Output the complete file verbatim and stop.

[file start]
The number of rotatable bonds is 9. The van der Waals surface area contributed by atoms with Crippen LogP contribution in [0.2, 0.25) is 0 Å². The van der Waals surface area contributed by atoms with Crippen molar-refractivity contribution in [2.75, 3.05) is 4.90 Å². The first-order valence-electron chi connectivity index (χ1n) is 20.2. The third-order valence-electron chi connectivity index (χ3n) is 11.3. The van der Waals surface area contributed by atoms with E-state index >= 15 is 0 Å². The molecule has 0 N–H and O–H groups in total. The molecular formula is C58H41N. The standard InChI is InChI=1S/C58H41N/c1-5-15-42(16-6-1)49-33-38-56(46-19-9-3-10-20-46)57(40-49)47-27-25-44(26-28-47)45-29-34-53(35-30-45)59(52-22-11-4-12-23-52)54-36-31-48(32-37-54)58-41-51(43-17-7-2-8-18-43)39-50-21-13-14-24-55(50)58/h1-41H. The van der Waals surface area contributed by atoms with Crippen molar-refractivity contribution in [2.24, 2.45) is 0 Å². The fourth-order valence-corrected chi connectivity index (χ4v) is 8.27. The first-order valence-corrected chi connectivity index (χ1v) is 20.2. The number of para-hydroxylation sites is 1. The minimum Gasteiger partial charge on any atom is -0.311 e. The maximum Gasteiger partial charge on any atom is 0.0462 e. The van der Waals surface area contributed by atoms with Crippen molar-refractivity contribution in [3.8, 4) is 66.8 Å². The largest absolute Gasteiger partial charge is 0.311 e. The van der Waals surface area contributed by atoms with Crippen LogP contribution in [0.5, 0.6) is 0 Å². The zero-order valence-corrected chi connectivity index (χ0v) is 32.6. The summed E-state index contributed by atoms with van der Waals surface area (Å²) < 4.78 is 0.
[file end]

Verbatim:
The number of rotatable bonds is 9. The van der Waals surface area contributed by atoms with Crippen LogP contribution in [0.2, 0.25) is 0 Å². The van der Waals surface area contributed by atoms with Crippen molar-refractivity contribution in [2.75, 3.05) is 4.90 Å². The first-order valence-electron chi connectivity index (χ1n) is 20.2. The third-order valence-electron chi connectivity index (χ3n) is 11.3. The van der Waals surface area contributed by atoms with E-state index >= 15 is 0 Å². The molecule has 0 N–H and O–H groups in total. The molecular formula is C58H41N. The standard InChI is InChI=1S/C58H41N/c1-5-15-42(16-6-1)49-33-38-56(46-19-9-3-10-20-46)57(40-49)47-27-25-44(26-28-47)45-29-34-53(35-30-45)59(52-22-11-4-12-23-52)54-36-31-48(32-37-54)58-41-51(43-17-7-2-8-18-43)39-50-21-13-14-24-55(50)58/h1-41H. The van der Waals surface area contributed by atoms with Crippen molar-refractivity contribution in [2.24, 2.45) is 0 Å². The fourth-order valence-corrected chi connectivity index (χ4v) is 8.27. The first-order valence-corrected chi connectivity index (χ1v) is 20.2. The number of para-hydroxylation sites is 1. The minimum Gasteiger partial charge on any atom is -0.311 e. The maximum Gasteiger partial charge on any atom is 0.0462 e. The van der Waals surface area contributed by atoms with Crippen molar-refractivity contribution in [3.8, 4) is 66.8 Å². The largest absolute Gasteiger partial charge is 0.311 e. The van der Waals surface area contributed by atoms with Crippen LogP contribution in [0.5, 0.6) is 0 Å². The zero-order valence-corrected chi connectivity index (χ0v) is 32.6. The summed E-state index contributed by atoms with van der Waals surface area (Å²) < 4.78 is 0.